- … unwanted demand, it must be noted, is also largely driving certain new supplies of new housing that is being built primarily to attract those wealthy foreign buyers and the higher prices their investments leverage. It is also hiving off huge portions of our existing housing supply to sell to those wealthy foreign buyers, who are typically wealthier than most Canadians and who enjoy a competitive edge over all domestic buyers by dint of the substantial premium they gain on our struggling currency. Contrary to what the Clark government maintains, we do need to address the demand side of the housing crisis. Because that unquenchable demand is arguably doing more harm than good.
- British Columbians are being inundated with story after story that rightly makes their blood boil. Stories about coercive pressure tactics, deceptive sales pitches, dishonest brokerage practices, and even threats of personal violence that paint an ugly picture of a Wild West real estate industry that is hurting British Columbian sellers and buyers.
- As the Globe and Mail reported, “An in-depth look at public data—including land titles, tax reporting and court records—revealed a distinct pattern, suggesting the typical wealthy foreign family buying Vancouver real estate pays little or no income or capital gain tax…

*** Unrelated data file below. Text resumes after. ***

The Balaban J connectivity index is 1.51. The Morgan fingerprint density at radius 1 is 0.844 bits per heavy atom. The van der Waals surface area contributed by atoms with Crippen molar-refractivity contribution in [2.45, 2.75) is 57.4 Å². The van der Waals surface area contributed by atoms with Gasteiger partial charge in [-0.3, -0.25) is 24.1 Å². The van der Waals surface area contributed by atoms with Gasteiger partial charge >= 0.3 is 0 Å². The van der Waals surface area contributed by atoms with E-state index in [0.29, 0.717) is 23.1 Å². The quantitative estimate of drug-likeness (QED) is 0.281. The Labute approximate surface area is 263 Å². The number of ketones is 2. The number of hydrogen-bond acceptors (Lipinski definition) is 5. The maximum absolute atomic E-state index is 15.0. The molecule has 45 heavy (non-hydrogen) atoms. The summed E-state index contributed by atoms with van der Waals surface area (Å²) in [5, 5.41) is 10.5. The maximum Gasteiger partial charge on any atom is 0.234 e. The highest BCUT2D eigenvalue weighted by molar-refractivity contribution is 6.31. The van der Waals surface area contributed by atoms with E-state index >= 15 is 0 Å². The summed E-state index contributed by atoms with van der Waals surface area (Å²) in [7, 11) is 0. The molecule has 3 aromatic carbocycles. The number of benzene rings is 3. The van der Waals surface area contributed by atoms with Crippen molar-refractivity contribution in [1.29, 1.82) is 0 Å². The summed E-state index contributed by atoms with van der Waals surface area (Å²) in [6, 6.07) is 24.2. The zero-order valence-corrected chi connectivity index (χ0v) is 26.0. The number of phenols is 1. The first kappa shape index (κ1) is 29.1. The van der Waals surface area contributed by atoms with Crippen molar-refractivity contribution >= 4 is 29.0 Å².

- Some of Vancouver’s wealthiest and most desirable neighborhoods are being alienated before our eyes, as wealthy absentee buyers and foreign investors scoop up those iconic properties, only to let them sit empty. It is happening in slow motion, as a crime against our culture.
- … none of those measures would fundamentally address the legal ability of those with deep enough pockets to buy whatever they want, wherever it is for sale in British Columbia. And therein lies the greater problem, in my view.
- I think it is time to say that here, in British Columbia, if you are not a citizen, a permanent resident, or otherwise demonstrably committed to living and/or working in our province, you cannot buy B.C. land or fee simple property that is specially designated for protection. Period.
- A good start might be to strike an independent expert advisory group that is charged with consulting British Columbians and assessing the many mechanisms now employed around the world for restricting foreign ownership of residential and agricultural properties.
- To be clear, I am not talking about in any way restricting or inhibiting immigration. Nor am I arguing to restrict foreign property investment or ownership specifically from China, per se. …It should be possible in this country, of all countries, to have a respectful, intelligent debate that is grounded in the principles of mutual tolerance and respect, which most of us consider defining hallmarks of Canada. We should talk about this issue openly and honestly, without fear of recrimination or being branded as “racists”.
- It is time to openly discuss the vision we hold as a society for the land beneath our feet and who should own it. If anything, we need to deal directly with that “elephant in the room” before it crushes Canadians’ welcoming attitudes towards immigration and much-needed foreign investment. Otherwise, I submit, public resentment and anger will build in ways that are anathema to Canada and to our multicultural society.